Pomegranates don’t necessarily hit a home run when it comes to vitamins, but they are loaded with phytonutrients. Phytonutrients simply mean “plant nutrients,” and anything that’s good that comes from plant-based food that isn’t a vitamin, mineral, protein, carb or fat falls into this category. A lot of research has been done in this area in recent years – a bulk from the mid-90s through today. So it’s no surprise that fruits and vegetable that were relatively obscure 15 years ago are making the scene today. “New” phytonutrients are discovered all the time. Pomegranates are no exception to the new-ish type of nutrition.
Here are a few benefits of the amazing pomegranate via the phytonutrients within them:
- Free Radical Scavenger: Think of free radicals as rust on a car. It’s corrosive and makes the car look old and beat up. That’s what free radicals do to our body. Pomegranates contain cyanidin, a phytonutrient found in red-shaded fruits and vegetables, that gobbles up the nasty free radicals that eat away at our body (inside and out).
- Fungus Fighter: Fungal infections are just icky, but they happen. Athlete’s foot, jock itch, ring worm and yeast infections make the ranks of common fungal infections. Pomegranates contain the phytonutrient, gallic acid, which has strong anti-fungal properties.
- Inflammation Fighter: Anything that can help keep inflammation at bay is incredibly important to your health, and thanks to betulinic acid, a phytonutrient found in pomegranates, your joints might ache a little less.
I’ll be writing a lot more on the benefits of phytonutrients in the future. The bottom line is to look beyond the label. If what you’re eating is a fresh, whole food – it’s probably really good for you. If it’s packaged, processed or overly-refined, your body probably won’t get much benefit.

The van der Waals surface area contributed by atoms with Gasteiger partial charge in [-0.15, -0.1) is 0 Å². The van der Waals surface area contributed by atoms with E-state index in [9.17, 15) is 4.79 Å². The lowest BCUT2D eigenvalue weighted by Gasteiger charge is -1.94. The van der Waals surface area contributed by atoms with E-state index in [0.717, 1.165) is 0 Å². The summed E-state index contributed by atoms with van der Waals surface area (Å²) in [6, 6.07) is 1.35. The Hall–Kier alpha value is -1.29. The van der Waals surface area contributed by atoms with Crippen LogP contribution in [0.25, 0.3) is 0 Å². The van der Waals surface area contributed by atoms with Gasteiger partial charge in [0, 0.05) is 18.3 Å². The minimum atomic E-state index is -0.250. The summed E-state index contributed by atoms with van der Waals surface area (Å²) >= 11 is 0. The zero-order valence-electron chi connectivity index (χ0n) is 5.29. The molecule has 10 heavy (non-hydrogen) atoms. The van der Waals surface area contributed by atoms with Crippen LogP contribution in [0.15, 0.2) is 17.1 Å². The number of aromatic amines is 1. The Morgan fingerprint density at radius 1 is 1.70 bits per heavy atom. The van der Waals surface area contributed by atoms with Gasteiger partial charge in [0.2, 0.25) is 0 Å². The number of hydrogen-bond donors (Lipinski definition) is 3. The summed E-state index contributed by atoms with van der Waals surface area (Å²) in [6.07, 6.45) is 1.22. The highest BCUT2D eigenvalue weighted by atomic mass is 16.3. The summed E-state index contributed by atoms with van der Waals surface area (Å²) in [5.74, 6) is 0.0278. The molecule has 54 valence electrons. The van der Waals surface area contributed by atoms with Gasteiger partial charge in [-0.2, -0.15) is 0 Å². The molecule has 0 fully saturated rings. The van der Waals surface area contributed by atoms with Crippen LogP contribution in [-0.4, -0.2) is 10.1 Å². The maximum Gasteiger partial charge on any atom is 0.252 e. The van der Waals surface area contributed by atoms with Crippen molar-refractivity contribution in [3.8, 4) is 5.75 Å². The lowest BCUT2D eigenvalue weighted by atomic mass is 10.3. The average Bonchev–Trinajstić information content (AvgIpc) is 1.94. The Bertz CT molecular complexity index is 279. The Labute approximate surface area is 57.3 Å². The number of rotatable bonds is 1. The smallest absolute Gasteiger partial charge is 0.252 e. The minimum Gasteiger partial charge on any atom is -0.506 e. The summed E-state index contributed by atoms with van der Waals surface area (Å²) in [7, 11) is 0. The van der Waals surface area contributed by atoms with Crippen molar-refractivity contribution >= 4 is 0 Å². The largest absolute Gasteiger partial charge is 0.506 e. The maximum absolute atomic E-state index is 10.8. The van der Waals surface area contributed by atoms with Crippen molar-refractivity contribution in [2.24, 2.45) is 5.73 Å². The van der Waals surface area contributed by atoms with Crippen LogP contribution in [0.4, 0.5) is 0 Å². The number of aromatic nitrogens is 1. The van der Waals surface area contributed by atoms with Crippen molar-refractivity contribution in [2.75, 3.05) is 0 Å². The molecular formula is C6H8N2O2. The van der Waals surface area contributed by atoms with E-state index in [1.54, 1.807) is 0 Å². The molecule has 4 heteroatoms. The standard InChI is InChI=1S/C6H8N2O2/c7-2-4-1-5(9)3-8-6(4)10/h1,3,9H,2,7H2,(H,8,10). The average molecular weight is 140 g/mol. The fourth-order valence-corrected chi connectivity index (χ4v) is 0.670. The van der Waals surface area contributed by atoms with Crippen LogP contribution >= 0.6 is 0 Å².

I made a really yummy pomegranate compote that I mixed with plain low fat yogurt. Think of it as fruit-on-the-bottom yogurt. The recipe follows, but the compote itself can be used in so much more than yogurt. What’s more, it’s really good for you. Enjoy.
Pomegranate Compote Yogurt Parfait
|Prep time||1 hour|
|Cook time||5 minutes|
|Total time||1 hours, 5 minutes|
- 2 c. Pomegranate Seeds
- 2/3 c. Pomegranate Juice
- 2 tbsp. Honey
- 3 tsp. Corn Starch
- 1 tsp. Lemon Juice
- 1/4 tsp. Ground Cinnamon
- 2 c. Plain Low Fat Yogurt
- 3 Pomegranates (Option to substitute pomegranates (whole) for store-bought seeds and juice. )
If you're making this recipe with store-bought pomegranate seeds and juice, all you need to do is measure out your ingredients, and set them aside. If you're working with whole pomegranates, which is what I did, you'll need to seed the fruit. Three pomegranates yield about four cups of seeds. Two cups of seeds yields about 2/3 cup of juice. To extract the juice from the seeds, I put two cups of seeds into a mesh strainer covered with a big piece of plastic wrap. I the placed the strainer over a medium-size bowl and pressed the seeds into the strainer with my hand (hence the need for the plastic wrap). It worked better than using a pestle - for me at least.
Also, if plain yogurt isn't your thing, don't be tempted to go with a sweeter version. The tangy plain yogurt blends well with the sweet pomegranate compote. Too much sweetness would be overkill. Think fruit-on-the-bottom yogurt.
|Wisk together pomegranate juice and corn starch in a sauce pan. Add in the seeds, honey, lemon juice and cinnamon. Bring to a boil, stirring continuously, until mixture becomes thick. Remove from heat, place in a small bowl and refrigerate for about 30 minutes or until cool. |
After the mixture is cooled, layer four to short glasses with pomegranate compote and the yogurt. Garnish with mint and serve.